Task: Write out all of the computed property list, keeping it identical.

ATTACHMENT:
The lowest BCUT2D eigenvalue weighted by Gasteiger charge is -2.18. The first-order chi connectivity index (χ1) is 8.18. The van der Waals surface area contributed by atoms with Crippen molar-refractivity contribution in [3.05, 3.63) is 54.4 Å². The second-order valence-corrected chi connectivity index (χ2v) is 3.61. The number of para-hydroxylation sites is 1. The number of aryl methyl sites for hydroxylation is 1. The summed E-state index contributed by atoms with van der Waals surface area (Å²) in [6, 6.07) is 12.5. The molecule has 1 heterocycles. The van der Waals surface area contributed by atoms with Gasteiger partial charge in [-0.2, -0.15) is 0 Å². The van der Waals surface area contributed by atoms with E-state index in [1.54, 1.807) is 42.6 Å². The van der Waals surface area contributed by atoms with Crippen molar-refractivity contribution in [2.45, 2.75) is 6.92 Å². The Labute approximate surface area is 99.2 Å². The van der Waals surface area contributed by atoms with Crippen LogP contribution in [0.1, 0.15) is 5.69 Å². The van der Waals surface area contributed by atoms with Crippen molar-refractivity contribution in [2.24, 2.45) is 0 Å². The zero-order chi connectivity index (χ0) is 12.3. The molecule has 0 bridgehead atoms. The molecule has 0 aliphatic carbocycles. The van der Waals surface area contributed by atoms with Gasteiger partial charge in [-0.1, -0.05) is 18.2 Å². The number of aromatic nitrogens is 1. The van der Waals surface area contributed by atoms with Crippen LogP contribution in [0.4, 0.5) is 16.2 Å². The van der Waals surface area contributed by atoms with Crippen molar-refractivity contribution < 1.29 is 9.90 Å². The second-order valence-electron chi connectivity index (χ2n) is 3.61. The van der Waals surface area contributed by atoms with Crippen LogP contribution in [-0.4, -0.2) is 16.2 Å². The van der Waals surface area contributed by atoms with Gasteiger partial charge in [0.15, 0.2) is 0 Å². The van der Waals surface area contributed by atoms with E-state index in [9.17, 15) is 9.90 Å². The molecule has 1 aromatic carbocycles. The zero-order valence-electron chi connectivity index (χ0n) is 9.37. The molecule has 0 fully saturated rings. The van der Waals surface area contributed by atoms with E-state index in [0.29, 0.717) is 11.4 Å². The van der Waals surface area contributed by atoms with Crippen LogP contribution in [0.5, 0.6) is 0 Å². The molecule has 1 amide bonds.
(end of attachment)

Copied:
The lowest BCUT2D eigenvalue weighted by Gasteiger charge is -2.18. The first-order chi connectivity index (χ1) is 8.18. The van der Waals surface area contributed by atoms with Crippen molar-refractivity contribution in [3.05, 3.63) is 54.4 Å². The second-order valence-corrected chi connectivity index (χ2v) is 3.61. The number of para-hydroxylation sites is 1. The number of aryl methyl sites for hydroxylation is 1. The summed E-state index contributed by atoms with van der Waals surface area (Å²) in [6, 6.07) is 12.5. The molecule has 1 heterocycles. The van der Waals surface area contributed by atoms with Gasteiger partial charge in [-0.2, -0.15) is 0 Å². The van der Waals surface area contributed by atoms with E-state index in [1.54, 1.807) is 42.6 Å². The van der Waals surface area contributed by atoms with Crippen molar-refractivity contribution in [2.45, 2.75) is 6.92 Å². The Labute approximate surface area is 99.2 Å². The van der Waals surface area contributed by atoms with Crippen LogP contribution in [0.1, 0.15) is 5.69 Å². The van der Waals surface area contributed by atoms with Crippen molar-refractivity contribution in [2.24, 2.45) is 0 Å². The zero-order chi connectivity index (χ0) is 12.3. The molecule has 0 bridgehead atoms. The molecule has 0 aliphatic carbocycles. The van der Waals surface area contributed by atoms with Gasteiger partial charge in [-0.1, -0.05) is 18.2 Å². The number of aromatic nitrogens is 1. The van der Waals surface area contributed by atoms with Crippen LogP contribution in [0.4, 0.5) is 16.2 Å². The van der Waals surface area contributed by atoms with Crippen molar-refractivity contribution < 1.29 is 9.90 Å². The second-order valence-electron chi connectivity index (χ2n) is 3.61. The van der Waals surface area contributed by atoms with Crippen LogP contribution in [-0.4, -0.2) is 16.2 Å². The van der Waals surface area contributed by atoms with Gasteiger partial charge in [0.15, 0.2) is 0 Å². The van der Waals surface area contributed by atoms with E-state index in [9.17, 15) is 9.90 Å². The molecule has 1 aromatic carbocycles. The zero-order valence-electron chi connectivity index (χ0n) is 9.37. The molecule has 0 fully saturated rings. The van der Waals surface area contributed by atoms with E-state index in [0.29, 0.717) is 11.4 Å². The van der Waals surface area contributed by atoms with Crippen LogP contribution in [0.5, 0.6) is 0 Å². The molecule has 1 amide bonds.